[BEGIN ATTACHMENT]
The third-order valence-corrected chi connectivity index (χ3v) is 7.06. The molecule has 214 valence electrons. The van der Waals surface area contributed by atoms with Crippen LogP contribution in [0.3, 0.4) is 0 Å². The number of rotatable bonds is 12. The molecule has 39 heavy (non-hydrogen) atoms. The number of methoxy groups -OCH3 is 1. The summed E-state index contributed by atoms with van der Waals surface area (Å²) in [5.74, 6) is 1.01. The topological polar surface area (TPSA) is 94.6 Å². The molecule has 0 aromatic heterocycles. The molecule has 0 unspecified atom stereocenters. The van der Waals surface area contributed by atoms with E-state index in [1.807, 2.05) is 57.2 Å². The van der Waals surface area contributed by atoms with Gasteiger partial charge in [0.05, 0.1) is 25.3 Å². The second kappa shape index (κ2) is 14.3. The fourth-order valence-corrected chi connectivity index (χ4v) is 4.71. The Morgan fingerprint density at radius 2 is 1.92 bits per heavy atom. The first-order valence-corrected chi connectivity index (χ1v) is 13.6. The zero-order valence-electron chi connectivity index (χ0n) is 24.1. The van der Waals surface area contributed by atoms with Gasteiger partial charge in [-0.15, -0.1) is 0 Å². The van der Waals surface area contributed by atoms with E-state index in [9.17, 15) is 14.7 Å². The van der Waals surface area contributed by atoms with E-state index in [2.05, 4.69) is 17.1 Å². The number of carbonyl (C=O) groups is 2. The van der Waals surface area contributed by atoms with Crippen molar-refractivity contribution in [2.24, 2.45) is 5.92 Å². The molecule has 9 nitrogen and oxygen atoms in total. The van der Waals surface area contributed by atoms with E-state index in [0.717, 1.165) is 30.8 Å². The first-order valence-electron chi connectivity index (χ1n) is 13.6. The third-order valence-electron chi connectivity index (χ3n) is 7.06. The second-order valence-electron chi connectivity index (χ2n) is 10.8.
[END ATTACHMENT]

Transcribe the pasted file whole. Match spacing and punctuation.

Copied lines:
The third-order valence-corrected chi connectivity index (χ3v) is 7.06. The molecule has 214 valence electrons. The van der Waals surface area contributed by atoms with Crippen LogP contribution in [0.3, 0.4) is 0 Å². The number of rotatable bonds is 12. The molecule has 39 heavy (non-hydrogen) atoms. The number of methoxy groups -OCH3 is 1. The summed E-state index contributed by atoms with van der Waals surface area (Å²) in [5.74, 6) is 1.01. The topological polar surface area (TPSA) is 94.6 Å². The molecule has 0 aromatic heterocycles. The molecule has 0 unspecified atom stereocenters. The van der Waals surface area contributed by atoms with E-state index in [1.807, 2.05) is 57.2 Å². The van der Waals surface area contributed by atoms with Gasteiger partial charge in [0.05, 0.1) is 25.3 Å². The second kappa shape index (κ2) is 14.3. The fourth-order valence-corrected chi connectivity index (χ4v) is 4.71. The Morgan fingerprint density at radius 2 is 1.92 bits per heavy atom. The first-order valence-corrected chi connectivity index (χ1v) is 13.6. The zero-order valence-electron chi connectivity index (χ0n) is 24.1. The van der Waals surface area contributed by atoms with Gasteiger partial charge in [-0.15, -0.1) is 0 Å². The van der Waals surface area contributed by atoms with E-state index in [9.17, 15) is 14.7 Å². The van der Waals surface area contributed by atoms with E-state index in [2.05, 4.69) is 17.1 Å². The number of carbonyl (C=O) groups is 2. The van der Waals surface area contributed by atoms with Crippen molar-refractivity contribution in [2.24, 2.45) is 5.92 Å². The molecule has 9 nitrogen and oxygen atoms in total. The van der Waals surface area contributed by atoms with E-state index in [0.717, 1.165) is 30.8 Å². The first-order valence-electron chi connectivity index (χ1n) is 13.6. The third-order valence-electron chi connectivity index (χ3n) is 7.06. The second-order valence-electron chi connectivity index (χ2n) is 10.8.